But yet again I digress.

There are a dozens of other miracle stories I could tell you, and these about humans unlocking their souls through powerful poetry dives and writing, speaking, dancing, shouting, being immersed in silence. Of all of these, the miracle I want to share right now is, drum roll please. . .


I have not yet found words to express the profound gift that this group of pioneers has given me in their willingness to explore beyond the edges of their own “known” and mine too; in their willingness to take poems into their lives, voices, communities, workplaces, dinner parties, hospitals, therapy sessions, groups, seminars, parenting, partnerships… and on and on. As one person said,

It has been more awesome than any religious experience – being taken out of myself, into myself.  Many encounters – the angels Jacob wrestled with I have encountered in the poems – radically disturbing yet affirming also. I am now seeing myself as holding citizenship of a bigger world – and perhaps not just citizenship, but leadership.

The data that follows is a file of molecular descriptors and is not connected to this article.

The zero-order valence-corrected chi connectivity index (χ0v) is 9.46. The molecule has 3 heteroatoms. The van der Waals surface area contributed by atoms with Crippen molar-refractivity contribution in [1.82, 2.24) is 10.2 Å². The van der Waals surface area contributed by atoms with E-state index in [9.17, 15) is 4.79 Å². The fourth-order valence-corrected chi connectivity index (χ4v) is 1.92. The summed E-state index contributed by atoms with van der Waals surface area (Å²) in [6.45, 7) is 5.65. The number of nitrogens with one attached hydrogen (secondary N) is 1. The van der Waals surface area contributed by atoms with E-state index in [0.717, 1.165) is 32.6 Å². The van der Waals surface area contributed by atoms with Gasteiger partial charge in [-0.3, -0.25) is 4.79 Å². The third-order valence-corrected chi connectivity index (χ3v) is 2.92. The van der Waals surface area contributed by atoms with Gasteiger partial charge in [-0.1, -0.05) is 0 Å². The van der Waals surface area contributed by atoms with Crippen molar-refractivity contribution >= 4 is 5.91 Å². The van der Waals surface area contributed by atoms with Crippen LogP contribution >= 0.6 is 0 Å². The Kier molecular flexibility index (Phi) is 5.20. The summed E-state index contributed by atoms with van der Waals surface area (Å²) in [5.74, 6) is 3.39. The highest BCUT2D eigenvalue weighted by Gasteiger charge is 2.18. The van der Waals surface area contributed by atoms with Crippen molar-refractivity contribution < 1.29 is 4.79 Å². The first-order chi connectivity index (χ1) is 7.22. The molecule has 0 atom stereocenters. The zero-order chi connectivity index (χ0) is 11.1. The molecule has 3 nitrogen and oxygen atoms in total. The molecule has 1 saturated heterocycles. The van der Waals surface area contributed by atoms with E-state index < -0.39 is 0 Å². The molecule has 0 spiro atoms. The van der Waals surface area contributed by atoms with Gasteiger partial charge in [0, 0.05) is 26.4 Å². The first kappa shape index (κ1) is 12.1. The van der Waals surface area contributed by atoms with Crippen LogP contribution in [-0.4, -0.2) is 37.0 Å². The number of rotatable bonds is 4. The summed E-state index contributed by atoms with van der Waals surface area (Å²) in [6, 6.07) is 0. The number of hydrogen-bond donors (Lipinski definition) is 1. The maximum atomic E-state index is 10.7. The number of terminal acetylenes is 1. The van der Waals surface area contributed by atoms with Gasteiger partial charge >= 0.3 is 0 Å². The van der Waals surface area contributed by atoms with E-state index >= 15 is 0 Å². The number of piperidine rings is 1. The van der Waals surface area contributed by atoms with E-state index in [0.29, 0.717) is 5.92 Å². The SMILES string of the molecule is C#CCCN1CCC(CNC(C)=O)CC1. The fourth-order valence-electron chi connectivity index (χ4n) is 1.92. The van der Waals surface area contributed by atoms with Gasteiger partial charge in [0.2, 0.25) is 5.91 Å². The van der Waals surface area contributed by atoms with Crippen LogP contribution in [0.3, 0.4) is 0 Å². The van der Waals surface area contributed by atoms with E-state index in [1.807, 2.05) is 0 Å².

I have discovered that a poem-as-sacred-medicine is a visceral indwelling entity and as such it transforms. It has to be voiced because the voice is a present-moment experiece – and only in the present-moment can healing happen.

And another,

Every time time I speak a poem now, my body straightens, and I am in a “sudden grace.” I feel reborn into another body, another wisdom beyond me, into something and someone I must know and yet have never before embodied.